A young TV reporter in West Virginia recently was struck by a vehicle while reporting on a water main break. The local NBC-affiliate where she worked never broke from the story, even as it was clear she had been run over. 

WSAZ-TV  stayed live as Tori Yorgey yelped and exclaimed, “I just got hit by a car.” Later, still hidden from view, her camera recording the dark, wet pavement, she declared, “That’s live TV for you.”

Yorgey was hailed for keeping her composure and bouncing back up to finish the report. Fortunately, she was not seriously injured.

But in the hours and days that followed, TV reporters, particularly women, lambasted an industry that heavily relies on multimedia journalists, reporters who serve as one-person crews for breaking news stories. Multimedia journalists are responsible for shooting, setting up stand-ups (and then getting in front of the camera to operate it remotely) to deliver the news without a photographer.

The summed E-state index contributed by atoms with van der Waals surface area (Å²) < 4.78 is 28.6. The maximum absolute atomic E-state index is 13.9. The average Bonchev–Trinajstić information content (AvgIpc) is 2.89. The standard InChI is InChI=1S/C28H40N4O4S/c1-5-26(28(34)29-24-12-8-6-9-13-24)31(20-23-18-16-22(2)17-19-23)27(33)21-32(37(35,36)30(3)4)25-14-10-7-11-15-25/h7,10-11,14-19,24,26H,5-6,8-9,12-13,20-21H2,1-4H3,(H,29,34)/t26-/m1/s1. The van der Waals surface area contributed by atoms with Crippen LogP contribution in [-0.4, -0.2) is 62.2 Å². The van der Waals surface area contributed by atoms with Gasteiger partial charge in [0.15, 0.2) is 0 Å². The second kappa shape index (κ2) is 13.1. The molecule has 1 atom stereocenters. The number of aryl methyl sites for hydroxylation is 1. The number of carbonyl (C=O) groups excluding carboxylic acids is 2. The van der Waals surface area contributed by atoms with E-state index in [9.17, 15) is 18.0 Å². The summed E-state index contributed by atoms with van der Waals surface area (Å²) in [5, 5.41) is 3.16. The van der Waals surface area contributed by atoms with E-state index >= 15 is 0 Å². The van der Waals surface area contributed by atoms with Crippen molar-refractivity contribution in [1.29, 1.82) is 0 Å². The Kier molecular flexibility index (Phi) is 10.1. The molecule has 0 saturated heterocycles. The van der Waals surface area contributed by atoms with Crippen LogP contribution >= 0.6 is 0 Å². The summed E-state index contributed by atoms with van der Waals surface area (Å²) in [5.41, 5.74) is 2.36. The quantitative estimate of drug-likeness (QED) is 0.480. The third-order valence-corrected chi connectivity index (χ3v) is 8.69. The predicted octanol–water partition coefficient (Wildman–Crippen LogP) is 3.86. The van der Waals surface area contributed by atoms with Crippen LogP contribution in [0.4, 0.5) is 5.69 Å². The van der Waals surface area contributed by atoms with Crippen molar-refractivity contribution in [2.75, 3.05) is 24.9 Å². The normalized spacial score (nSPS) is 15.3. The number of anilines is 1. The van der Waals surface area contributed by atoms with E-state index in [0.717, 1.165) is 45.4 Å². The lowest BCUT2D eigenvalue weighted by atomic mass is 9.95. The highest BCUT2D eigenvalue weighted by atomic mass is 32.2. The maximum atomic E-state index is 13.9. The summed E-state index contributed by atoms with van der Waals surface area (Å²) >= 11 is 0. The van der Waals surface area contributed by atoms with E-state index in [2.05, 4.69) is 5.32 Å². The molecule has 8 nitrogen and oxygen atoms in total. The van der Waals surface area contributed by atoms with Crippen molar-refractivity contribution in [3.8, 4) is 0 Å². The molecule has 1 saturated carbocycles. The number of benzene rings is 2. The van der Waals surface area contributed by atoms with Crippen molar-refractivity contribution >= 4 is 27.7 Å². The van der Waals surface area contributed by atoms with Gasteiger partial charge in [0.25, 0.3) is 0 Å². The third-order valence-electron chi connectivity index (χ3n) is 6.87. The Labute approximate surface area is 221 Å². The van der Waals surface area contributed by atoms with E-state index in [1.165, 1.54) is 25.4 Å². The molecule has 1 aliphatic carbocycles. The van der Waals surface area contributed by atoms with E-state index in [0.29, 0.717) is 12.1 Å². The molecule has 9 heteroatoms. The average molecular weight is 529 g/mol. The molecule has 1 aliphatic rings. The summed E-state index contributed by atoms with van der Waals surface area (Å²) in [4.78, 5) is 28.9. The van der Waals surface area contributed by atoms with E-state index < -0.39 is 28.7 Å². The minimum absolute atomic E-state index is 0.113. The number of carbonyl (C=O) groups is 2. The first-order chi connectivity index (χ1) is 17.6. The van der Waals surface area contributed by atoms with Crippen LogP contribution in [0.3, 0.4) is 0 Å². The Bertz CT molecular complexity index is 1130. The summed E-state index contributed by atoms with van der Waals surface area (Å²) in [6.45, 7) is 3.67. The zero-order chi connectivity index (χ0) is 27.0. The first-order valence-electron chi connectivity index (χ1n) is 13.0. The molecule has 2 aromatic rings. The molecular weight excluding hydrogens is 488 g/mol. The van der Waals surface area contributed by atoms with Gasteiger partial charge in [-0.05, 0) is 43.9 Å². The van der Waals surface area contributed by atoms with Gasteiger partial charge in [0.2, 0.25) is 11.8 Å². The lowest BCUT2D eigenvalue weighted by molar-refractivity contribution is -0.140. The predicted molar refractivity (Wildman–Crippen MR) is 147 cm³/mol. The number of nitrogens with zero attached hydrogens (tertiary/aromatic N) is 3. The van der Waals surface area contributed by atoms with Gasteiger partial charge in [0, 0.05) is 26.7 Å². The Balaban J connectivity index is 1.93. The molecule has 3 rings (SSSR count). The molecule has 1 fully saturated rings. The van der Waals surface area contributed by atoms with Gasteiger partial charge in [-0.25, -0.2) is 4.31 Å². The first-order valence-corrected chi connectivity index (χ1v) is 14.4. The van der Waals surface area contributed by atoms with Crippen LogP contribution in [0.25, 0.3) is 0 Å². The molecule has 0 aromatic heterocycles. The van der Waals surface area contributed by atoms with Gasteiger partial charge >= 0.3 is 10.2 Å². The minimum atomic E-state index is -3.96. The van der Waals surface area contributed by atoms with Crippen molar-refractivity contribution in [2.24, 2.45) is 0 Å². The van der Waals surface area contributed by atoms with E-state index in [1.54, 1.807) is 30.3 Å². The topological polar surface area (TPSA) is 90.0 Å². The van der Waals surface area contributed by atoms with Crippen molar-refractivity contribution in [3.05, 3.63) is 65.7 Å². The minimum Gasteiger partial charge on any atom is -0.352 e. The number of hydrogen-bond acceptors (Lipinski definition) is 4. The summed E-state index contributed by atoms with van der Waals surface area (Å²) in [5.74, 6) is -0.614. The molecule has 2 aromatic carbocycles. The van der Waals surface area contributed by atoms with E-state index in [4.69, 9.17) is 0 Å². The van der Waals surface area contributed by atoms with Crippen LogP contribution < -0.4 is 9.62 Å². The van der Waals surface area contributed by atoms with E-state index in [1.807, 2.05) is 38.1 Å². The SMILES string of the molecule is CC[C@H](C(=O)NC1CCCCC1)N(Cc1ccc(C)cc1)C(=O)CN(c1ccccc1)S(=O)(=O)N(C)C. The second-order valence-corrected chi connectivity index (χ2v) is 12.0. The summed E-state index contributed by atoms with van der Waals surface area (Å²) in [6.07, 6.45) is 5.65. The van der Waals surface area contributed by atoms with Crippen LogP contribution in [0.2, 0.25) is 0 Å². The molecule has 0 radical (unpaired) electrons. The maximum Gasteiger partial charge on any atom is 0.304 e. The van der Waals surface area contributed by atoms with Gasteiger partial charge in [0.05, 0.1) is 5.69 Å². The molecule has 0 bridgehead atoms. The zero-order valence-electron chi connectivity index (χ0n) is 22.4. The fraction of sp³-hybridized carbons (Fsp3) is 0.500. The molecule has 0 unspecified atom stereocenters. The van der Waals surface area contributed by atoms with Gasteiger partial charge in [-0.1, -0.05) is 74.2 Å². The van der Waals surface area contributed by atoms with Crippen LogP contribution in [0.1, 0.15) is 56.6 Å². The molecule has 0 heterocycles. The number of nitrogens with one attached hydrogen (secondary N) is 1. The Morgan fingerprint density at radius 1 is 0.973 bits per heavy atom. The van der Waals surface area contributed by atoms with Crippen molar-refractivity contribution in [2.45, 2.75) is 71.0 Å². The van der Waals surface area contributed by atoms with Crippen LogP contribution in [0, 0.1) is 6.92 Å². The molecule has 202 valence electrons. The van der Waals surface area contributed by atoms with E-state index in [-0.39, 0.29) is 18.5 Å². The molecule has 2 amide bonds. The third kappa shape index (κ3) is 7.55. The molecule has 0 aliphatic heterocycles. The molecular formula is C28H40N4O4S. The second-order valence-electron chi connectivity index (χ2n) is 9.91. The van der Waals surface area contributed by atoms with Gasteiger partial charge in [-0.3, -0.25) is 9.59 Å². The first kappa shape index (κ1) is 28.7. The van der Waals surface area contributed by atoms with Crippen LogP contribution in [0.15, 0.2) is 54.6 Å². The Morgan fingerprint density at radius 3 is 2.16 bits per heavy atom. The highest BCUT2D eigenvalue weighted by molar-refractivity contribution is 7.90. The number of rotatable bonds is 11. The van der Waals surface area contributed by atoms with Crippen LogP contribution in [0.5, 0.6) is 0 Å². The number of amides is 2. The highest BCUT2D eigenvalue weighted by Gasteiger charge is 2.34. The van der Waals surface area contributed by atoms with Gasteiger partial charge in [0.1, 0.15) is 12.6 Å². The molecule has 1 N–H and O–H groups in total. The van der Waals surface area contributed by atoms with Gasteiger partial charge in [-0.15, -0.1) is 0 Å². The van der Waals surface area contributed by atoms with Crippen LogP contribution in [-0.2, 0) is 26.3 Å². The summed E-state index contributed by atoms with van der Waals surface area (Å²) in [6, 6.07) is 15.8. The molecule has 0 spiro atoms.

A solo journalist reports from a rally in downtown Charlottesville in 2012. (Photo by Bob Mical via Fllickr)

One TV reporter described on social media how her bosses routinely sent her to cover crime stories, with suspects still on the loose, and before the police were on the scene. Another was assaulted at an immigration rally. Her news directors brushed it off as “the risk of the job.”

GJR published an op-ed by Nikki Davidson, a former multimedia journalist, who called on TV stations to stop sending multimedia journalists out alone on assignments. And the National Press Photographers Association pressed for a “renewed focus on field safety.”

It would be easy for those of us in print journalism to write this off as a problem for TV news reporters. After all, TV crews, like photojournalists, are particularly vulnerable because of their gear. Writers can hide easier. We don’t show up with a camera, which can be provocative. 

But the fact is that media organizations, traditional print publications included, have long put female reporters in dicey situations without concern for their safety. For our part, many female journalists have gone along with it, myself included. Newsrooms like to perpetuate the image of a hardened, risk-taking reporter who doesn’t come back without a story. In a competitive industry, many reporters take risks to get ahead, something I observed as a war reporter overseas.